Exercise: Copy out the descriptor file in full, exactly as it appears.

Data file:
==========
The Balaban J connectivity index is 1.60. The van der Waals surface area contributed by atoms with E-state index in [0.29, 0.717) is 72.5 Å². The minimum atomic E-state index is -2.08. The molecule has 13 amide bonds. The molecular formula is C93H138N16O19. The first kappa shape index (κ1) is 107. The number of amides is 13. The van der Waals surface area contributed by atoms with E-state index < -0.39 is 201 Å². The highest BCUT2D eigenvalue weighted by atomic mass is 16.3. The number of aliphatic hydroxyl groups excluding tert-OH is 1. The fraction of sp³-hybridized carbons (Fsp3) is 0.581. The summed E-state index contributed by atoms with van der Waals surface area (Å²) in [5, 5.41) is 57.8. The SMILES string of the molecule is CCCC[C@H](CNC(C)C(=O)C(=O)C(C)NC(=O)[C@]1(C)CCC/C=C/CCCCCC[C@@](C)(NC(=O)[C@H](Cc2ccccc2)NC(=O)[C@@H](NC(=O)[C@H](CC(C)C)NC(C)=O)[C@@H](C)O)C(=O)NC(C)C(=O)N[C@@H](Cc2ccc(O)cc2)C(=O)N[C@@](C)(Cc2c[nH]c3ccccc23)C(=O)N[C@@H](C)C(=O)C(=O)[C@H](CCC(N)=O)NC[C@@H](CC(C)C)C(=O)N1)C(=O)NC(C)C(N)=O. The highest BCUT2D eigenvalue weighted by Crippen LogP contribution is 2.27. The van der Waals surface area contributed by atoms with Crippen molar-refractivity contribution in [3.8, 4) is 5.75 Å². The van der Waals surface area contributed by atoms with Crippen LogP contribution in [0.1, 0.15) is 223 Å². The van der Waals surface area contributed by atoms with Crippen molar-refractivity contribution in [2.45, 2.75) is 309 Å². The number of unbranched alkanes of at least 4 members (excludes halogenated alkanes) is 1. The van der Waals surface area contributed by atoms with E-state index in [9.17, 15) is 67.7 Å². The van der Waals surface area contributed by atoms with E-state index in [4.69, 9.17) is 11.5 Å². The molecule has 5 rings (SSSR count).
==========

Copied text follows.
The Balaban J connectivity index is 1.60. The van der Waals surface area contributed by atoms with E-state index in [0.29, 0.717) is 72.5 Å². The minimum atomic E-state index is -2.08. The molecule has 13 amide bonds. The molecular formula is C93H138N16O19. The first kappa shape index (κ1) is 107. The number of amides is 13. The van der Waals surface area contributed by atoms with E-state index < -0.39 is 201 Å². The highest BCUT2D eigenvalue weighted by atomic mass is 16.3. The number of aliphatic hydroxyl groups excluding tert-OH is 1. The fraction of sp³-hybridized carbons (Fsp3) is 0.581. The summed E-state index contributed by atoms with van der Waals surface area (Å²) in [5, 5.41) is 57.8. The SMILES string of the molecule is CCCC[C@H](CNC(C)C(=O)C(=O)C(C)NC(=O)[C@]1(C)CCC/C=C/CCCCCC[C@@](C)(NC(=O)[C@H](Cc2ccccc2)NC(=O)[C@@H](NC(=O)[C@H](CC(C)C)NC(C)=O)[C@@H](C)O)C(=O)NC(C)C(=O)N[C@@H](Cc2ccc(O)cc2)C(=O)N[C@@](C)(Cc2c[nH]c3ccccc23)C(=O)N[C@@H](C)C(=O)C(=O)[C@H](CCC(N)=O)NC[C@@H](CC(C)C)C(=O)N1)C(=O)NC(C)C(N)=O. The highest BCUT2D eigenvalue weighted by Crippen LogP contribution is 2.27. The van der Waals surface area contributed by atoms with Crippen molar-refractivity contribution in [3.8, 4) is 5.75 Å². The van der Waals surface area contributed by atoms with Crippen LogP contribution in [0.1, 0.15) is 223 Å². The van der Waals surface area contributed by atoms with Crippen molar-refractivity contribution in [2.45, 2.75) is 309 Å². The number of unbranched alkanes of at least 4 members (excludes halogenated alkanes) is 1. The van der Waals surface area contributed by atoms with E-state index in [9.17, 15) is 67.7 Å². The van der Waals surface area contributed by atoms with E-state index in [4.69, 9.17) is 11.5 Å². The molecule has 5 rings (SSSR count).